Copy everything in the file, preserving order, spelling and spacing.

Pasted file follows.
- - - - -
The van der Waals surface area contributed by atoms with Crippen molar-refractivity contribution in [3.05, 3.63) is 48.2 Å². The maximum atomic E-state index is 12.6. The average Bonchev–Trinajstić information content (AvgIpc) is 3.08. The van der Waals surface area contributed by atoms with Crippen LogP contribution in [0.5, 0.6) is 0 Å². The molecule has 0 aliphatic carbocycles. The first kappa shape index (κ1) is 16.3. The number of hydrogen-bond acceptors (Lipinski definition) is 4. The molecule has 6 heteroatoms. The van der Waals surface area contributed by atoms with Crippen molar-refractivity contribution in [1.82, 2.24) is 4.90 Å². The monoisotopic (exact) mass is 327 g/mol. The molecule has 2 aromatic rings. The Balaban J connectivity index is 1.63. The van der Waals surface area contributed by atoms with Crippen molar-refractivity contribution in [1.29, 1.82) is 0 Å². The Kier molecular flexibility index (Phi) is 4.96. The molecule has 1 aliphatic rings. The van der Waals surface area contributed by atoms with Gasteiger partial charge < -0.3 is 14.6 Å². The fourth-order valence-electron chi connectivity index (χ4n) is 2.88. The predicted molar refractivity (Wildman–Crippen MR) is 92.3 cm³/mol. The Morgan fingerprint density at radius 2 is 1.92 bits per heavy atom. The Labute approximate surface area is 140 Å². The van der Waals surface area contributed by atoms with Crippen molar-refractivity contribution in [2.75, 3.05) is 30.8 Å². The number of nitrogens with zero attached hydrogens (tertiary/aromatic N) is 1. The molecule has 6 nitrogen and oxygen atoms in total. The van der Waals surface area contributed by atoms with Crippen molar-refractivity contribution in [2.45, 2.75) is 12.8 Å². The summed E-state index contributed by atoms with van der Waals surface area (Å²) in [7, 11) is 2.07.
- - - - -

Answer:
The van der Waals surface area contributed by atoms with Crippen molar-refractivity contribution in [3.05, 3.63) is 48.2 Å². The maximum atomic E-state index is 12.6. The average Bonchev–Trinajstić information content (AvgIpc) is 3.08. The van der Waals surface area contributed by atoms with Crippen LogP contribution in [0.5, 0.6) is 0 Å². The molecule has 0 aliphatic carbocycles. The first kappa shape index (κ1) is 16.3. The number of hydrogen-bond acceptors (Lipinski definition) is 4. The molecule has 6 heteroatoms. The van der Waals surface area contributed by atoms with Crippen molar-refractivity contribution in [1.82, 2.24) is 4.90 Å². The monoisotopic (exact) mass is 327 g/mol. The molecule has 2 aromatic rings. The Balaban J connectivity index is 1.63. The van der Waals surface area contributed by atoms with Crippen molar-refractivity contribution in [1.29, 1.82) is 0 Å². The Kier molecular flexibility index (Phi) is 4.96. The molecule has 1 aliphatic rings. The van der Waals surface area contributed by atoms with Gasteiger partial charge < -0.3 is 14.6 Å². The fourth-order valence-electron chi connectivity index (χ4n) is 2.88. The predicted molar refractivity (Wildman–Crippen MR) is 92.3 cm³/mol. The Morgan fingerprint density at radius 2 is 1.92 bits per heavy atom. The Labute approximate surface area is 140 Å². The van der Waals surface area contributed by atoms with Crippen molar-refractivity contribution in [2.75, 3.05) is 30.8 Å². The number of nitrogens with zero attached hydrogens (tertiary/aromatic N) is 1. The molecule has 6 nitrogen and oxygen atoms in total. The van der Waals surface area contributed by atoms with Crippen molar-refractivity contribution in [2.45, 2.75) is 12.8 Å². The summed E-state index contributed by atoms with van der Waals surface area (Å²) in [7, 11) is 2.07.